It’s my house. It’s my party.
Source: You can leave at any time by Khürt Williams
Khürt feels that social networks are not like jails, because you’re not being held at gunpoint and must stay. They’re like a house party, sponsored by Khürt. It’s his house and he can boot you any time. But that also means that you can leave whenever you want.
I don’t think that analogy is correct.
Social networks are like a sponsored agora – an open space that feels like a welcome hangout spot, but which are nevertheless run by someone. That someone can have their security guards kick you out, or you can up and leave.
But you’re not staying because you’ve made your peace with the privacy issues. You’ve made your peace with the privacy issues because all your darn friends are there and it feels good to hangout with them.
Khürt is pretty active on micro.blog. If tomorrow Manton feels that Khürt is not welcome any more, he can kick him out.
But that arbitrariness is what has caused problem for twitter and Facebook before. If it truly were their party, people who are kicked out would be blamed for their misdeeds. But that’s not how it works. Increasingly, you see that these networks make the mistake of kicking someone popular off, or kicking them off for the wrong reasons, and a cycle of blaming these networks runs its course.
It’s their house, but it’s not their party. The party is brought there by the people. In Facebook’s case, the party was brought there by the people signing up from their college times. In twitter’s case, the party was equally brought by the people as well as the developers.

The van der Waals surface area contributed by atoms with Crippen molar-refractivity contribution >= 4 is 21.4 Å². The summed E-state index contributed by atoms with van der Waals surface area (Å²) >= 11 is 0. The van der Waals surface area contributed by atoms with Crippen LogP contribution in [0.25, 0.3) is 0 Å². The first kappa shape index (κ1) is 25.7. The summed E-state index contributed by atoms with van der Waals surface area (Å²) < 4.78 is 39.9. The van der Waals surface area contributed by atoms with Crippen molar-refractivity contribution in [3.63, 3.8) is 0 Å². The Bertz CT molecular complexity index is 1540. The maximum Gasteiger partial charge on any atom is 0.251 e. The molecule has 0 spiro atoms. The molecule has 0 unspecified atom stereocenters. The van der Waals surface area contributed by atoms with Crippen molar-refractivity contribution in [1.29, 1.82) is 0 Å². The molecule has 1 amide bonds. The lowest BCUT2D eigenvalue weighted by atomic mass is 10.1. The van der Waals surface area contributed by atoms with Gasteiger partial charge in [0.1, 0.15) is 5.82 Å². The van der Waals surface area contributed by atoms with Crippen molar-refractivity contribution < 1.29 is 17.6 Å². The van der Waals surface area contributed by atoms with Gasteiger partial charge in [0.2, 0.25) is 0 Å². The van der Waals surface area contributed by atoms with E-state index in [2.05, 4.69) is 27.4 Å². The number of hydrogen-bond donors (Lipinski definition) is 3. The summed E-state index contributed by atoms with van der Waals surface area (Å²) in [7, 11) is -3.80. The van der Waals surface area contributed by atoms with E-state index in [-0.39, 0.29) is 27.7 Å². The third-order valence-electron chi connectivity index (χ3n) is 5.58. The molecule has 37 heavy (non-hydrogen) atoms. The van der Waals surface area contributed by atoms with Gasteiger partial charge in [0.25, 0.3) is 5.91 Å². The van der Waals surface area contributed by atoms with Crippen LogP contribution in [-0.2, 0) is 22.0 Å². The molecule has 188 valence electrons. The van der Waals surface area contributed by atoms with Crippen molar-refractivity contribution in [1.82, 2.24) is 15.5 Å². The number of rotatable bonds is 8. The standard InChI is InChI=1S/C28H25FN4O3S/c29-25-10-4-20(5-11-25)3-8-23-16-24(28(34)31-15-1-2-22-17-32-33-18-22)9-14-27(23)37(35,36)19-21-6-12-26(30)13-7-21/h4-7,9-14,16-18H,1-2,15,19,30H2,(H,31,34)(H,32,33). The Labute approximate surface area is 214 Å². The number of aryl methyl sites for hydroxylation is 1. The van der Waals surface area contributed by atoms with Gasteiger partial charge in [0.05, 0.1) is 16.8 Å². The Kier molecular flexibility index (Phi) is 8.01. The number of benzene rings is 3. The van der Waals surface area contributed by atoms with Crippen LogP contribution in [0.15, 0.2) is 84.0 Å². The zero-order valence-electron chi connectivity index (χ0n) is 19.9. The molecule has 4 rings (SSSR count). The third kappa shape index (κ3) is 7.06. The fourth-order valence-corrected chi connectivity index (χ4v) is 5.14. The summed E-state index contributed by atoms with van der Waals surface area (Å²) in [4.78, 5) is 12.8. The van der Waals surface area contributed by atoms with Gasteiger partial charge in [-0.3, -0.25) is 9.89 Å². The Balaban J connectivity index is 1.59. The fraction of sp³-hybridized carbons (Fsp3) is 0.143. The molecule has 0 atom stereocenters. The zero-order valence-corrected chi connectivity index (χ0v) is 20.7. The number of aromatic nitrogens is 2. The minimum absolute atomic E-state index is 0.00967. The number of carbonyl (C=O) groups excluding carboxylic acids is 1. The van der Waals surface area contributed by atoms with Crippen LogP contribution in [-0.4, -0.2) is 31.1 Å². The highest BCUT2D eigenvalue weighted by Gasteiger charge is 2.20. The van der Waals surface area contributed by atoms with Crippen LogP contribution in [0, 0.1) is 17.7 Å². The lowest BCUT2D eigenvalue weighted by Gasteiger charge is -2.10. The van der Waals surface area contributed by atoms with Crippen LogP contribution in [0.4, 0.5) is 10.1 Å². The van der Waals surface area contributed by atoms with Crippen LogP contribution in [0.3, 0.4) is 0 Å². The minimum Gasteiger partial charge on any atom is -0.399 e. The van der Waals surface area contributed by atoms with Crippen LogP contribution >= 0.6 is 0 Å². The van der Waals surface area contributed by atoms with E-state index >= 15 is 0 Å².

Twitter chose to kick out developers a few years ago and they’re still reeling from the effects of that move. It’s held on to the people because of the critical mass. Same for Facebook (critical mass and dirty moves in that case).
If enough people leave Facebook today, as they did Uber during the #deleteUber campaign, and MySpace during its years of attrition, and tumblr during their recent purge, the party gets dull. No matter what the host does then, the party is already dead, it just needs to get called.
That time has not come for WhatsApp or Instagram, but has pretty much come for Facebook. People are tired of the big blue’s shit. They just can’t leave yet because of all their friends there. The next generation chose to skip Facebook altogether and just go for SnapChat. How long can Facebook keep the party running?